The average particle size of the pigment in the pigmented ink-jet ink should be between 0.005 μm and 15 μm, for example. Preferably, the average pigment particle size is between 0.005 μm and 5 μm, for example, more preferably between 0.005 and 1 μm, for example, particularly preferably between 0.005 μm and 0.3 μm, for example, and most preferably between 0.040 μm and 0.150 μm, for example. Larger pigment particle sizes may be used as long as the advantages of preferred embodiments of the present invention are achieved.

The dyes used in the curable ink-jet ink may be black, cyan, magenta, yellow, red, orange, violet, blue, green, brown, mixtures thereof, and may be selected from any dye listed below for the ink-jet ink.

In a preferred embodiment, the colorant is a fluorescent colorant used to introduce additional security features. Suitable examples of a fluorescent colorant include Tinopal™ grades such as Tinopal™ SFD, Uvitex™ grades such as Uvitex™ NFW and Uvitex™ OB, all available from CIBA SPECIALTY CHEMICALS; Leukophor™ grades from CLARIANT and Blancophor™ grades such as Blancophor™ REU and Blancophor™ BSU from BAYER.

The colorant is used in the curable ink-jet ink in an amount of 0.1 wt % to 20 wt %, for example, preferably 1 wt % to 10 wt %, for example, based on the total weight of the curable ink-jet ink.

Polymeric Dispersants

The curable ink-jet ink used as a curable fluid in a preferred embodiment of the present invention may further contain a polymeric dispersant, in order to obtain a stable dispersion of the pigment(s) in the ink-jet ink.

Polymeric dispersants are not specifically restricted, but the following resins are preferred: petroleum type resins (e.g., styrene type, acryl type, polyester, polyurethane type, phenol type, butyral type, cellulose type, and rosin); and thermoplastic resins (e.g., vinyl chloride, vinylacetate type). Specific examples of these resins include acrylate copolymers, styrene-acrylate copolymers, acetalized and incompletely saponified polyvinyl alcohol, and vinylacetate copolymers. Commercial resins are known under the tradenames Solsperse™ 32000 and Solsperse™ 39000 available from AVECIA, EFKA™ 4046 available from EFKA CHEMICALS BV, and Disperbyk™ 168 available from BYK CHEMIE GMBH.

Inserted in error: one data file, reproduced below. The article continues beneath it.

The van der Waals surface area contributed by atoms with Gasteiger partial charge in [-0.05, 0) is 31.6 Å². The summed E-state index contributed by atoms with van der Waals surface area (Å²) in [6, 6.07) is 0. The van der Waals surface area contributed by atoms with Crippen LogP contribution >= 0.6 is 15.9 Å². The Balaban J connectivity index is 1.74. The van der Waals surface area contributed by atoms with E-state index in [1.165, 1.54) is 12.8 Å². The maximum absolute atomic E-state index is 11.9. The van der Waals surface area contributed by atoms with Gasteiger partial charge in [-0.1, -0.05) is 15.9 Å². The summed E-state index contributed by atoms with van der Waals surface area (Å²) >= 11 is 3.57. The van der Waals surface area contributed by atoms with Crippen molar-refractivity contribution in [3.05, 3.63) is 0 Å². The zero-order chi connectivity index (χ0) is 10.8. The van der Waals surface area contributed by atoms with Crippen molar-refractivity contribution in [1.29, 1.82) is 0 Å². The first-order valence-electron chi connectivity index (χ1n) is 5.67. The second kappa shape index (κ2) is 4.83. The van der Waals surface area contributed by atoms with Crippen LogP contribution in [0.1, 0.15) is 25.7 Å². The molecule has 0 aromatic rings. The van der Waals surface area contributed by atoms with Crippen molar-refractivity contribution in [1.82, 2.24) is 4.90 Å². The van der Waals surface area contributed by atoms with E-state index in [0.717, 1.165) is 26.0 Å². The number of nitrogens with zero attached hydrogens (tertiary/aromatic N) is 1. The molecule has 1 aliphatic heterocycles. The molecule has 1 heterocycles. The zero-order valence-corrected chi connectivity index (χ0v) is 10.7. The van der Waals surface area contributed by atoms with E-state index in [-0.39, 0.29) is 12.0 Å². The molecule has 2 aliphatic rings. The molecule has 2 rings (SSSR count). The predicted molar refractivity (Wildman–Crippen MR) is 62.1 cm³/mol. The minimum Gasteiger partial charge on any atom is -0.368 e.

Preferably, a polymeric dispersant is used, but sometimes non-polymeric dispersants are also suitable. A detailed list of non-polymeric as well as some polymeric dispersants is disclosed by M C CUTCHEON, Functional Materials, North American Edition, Glen Rock, N.J.: Manufacturing Confectioner Publishing Co., 1990, pp. 110-129.

Typically dispersants are incorporated at 2.5% to 200%, for example, more preferably at 50% to 150%, for example, by weight of the pigment.

Curing Device

The ink-receiving layer and the curable fluid can be cured by exposing it to actinic radiation, by thermal curing and/or by electron beam curing. A preferred process of radiation curing is by ultraviolet radiation. Preferably the curing is performed by an overall exposure to actinic radiation, by overall thermal curing, or by overall electron beam curing.

When the curable fluid containing the curable compound is jetted on the ink-receiving layer according to a security image, the curing device may be arranged in combination with the print head of the ink-jet printer, traveling therewith so that the security image printed on the ink-receiving layer is exposed to curing radiation very shortly after having been printed upon the ink-receiver. In such an arrangement, it can be difficult to provide a small enough radiation source connected to and traveling with the print head. Therefore, a static fixed radiation source may be used, e.g., a source of curing UV radiation, connected to the radiation source by a flexible radiation conductive device such as a fiber optic bundle or an internally reflective flexible tube.

Alternatively, the actinic radiation may be supplied from a fixed source to the radiation head by an arrangement of mirrors including a mirror upon the radiation head.